An improvement in an unstable situation is like a drop in the ocean. It makes a splash but disappears very quickly. The fundamental principle of lean thinking, continuous improvement, and performance improvement that I have learned over the years is to stabilize as best you can first, standardize as much as possible, and then work on improving.

I recently saw an example of the confusion caused by unclear standards when I was coaching an engineering manager. He was the lead on a big project developing a new product for a client. He was frustrated with his engineers over their handling of engineering changes. After the product’s design was set in the original plan, the engineers learned things in developing it that made changes necessary. The manager’s problem was that the project engineers were frequently late submitting those changes to the client. And late changes meant penalties for his company.

Take a deep dive into the A3 management process and develop your problem-solving and change-leadership skills. Find details and register for the “Managing to Learn Remotely” workshop, which starts September 21.

The contract specified timing in the schedule by which engineering changes had to be submitted to the client. When changes weren’t approved on time, the original cost was applied, and the production company had to absorb the difference, which was generally higher. The engineering manager had reminded his engineers of this frequently and couldn't understand why changes were often late. I suggested that we walk the process and talk to the engineers to find out what was going on.

We started at the end of the process, where engineers submitted the changes to a team that coordinated the master schedule and sent them to the client company. We learned from the person responsible for forwarding the changes that over 50% were late, which created extra work for her. I asked about the work process, and she said the engineers have many different responsibilities in the project, and they all know this is one of the things they’re supposed to do.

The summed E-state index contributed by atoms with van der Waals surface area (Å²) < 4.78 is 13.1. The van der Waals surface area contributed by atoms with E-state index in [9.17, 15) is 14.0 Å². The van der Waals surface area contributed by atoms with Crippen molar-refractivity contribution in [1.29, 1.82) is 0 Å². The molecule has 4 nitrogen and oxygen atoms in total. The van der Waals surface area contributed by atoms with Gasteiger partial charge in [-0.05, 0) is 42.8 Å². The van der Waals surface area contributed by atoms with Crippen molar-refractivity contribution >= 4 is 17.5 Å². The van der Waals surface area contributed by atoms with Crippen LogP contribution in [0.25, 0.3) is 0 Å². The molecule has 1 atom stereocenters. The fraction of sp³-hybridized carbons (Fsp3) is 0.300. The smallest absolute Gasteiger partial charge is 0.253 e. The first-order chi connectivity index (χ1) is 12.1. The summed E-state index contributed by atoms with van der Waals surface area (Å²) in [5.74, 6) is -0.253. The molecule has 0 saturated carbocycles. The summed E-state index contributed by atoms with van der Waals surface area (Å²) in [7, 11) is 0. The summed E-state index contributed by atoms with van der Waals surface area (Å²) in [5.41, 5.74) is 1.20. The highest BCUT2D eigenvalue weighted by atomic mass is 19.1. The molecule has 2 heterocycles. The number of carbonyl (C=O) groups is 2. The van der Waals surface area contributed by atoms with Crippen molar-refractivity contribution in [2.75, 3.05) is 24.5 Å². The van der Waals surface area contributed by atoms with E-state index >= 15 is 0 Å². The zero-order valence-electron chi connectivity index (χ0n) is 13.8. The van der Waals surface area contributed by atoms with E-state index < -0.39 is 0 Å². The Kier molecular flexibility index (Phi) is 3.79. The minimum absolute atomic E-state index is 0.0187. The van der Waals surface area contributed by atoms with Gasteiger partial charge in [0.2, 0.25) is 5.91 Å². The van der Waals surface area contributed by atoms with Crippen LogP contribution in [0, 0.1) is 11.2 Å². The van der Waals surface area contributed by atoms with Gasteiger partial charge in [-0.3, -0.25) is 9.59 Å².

I suggested we talk to the engineers. We discovered that most of the engineers given the task of doing engineering changes were young, relatively inexperienced, and new to the company. They had not been trained or given guidelines on how to do the engineering changes. Most importantly, they needed information about the costs of the changes that they didn't have the experience to calculate. And they weren't told where they could get that information from the estimating department. Many of them said they were stuck because they didn’t want to get the estimates wrong. That's why they were often slow in submitting the change requests.

In lean, we talk about the importance of standards and how they’re needed to clarify problems and manage performance. And we usually think of standards as targets, goals, and KPIs. But processes, procedures, and defined workflow are standards also; they are work standards. Toyota’s Standardized Work is a tightly defined example. If you set targets and don't give people a well-defined path they can follow to achieve those results, you aren’t making them capable of the performance you want. You don’t have a target or a standard. You are just hoping they will get the results by their effort.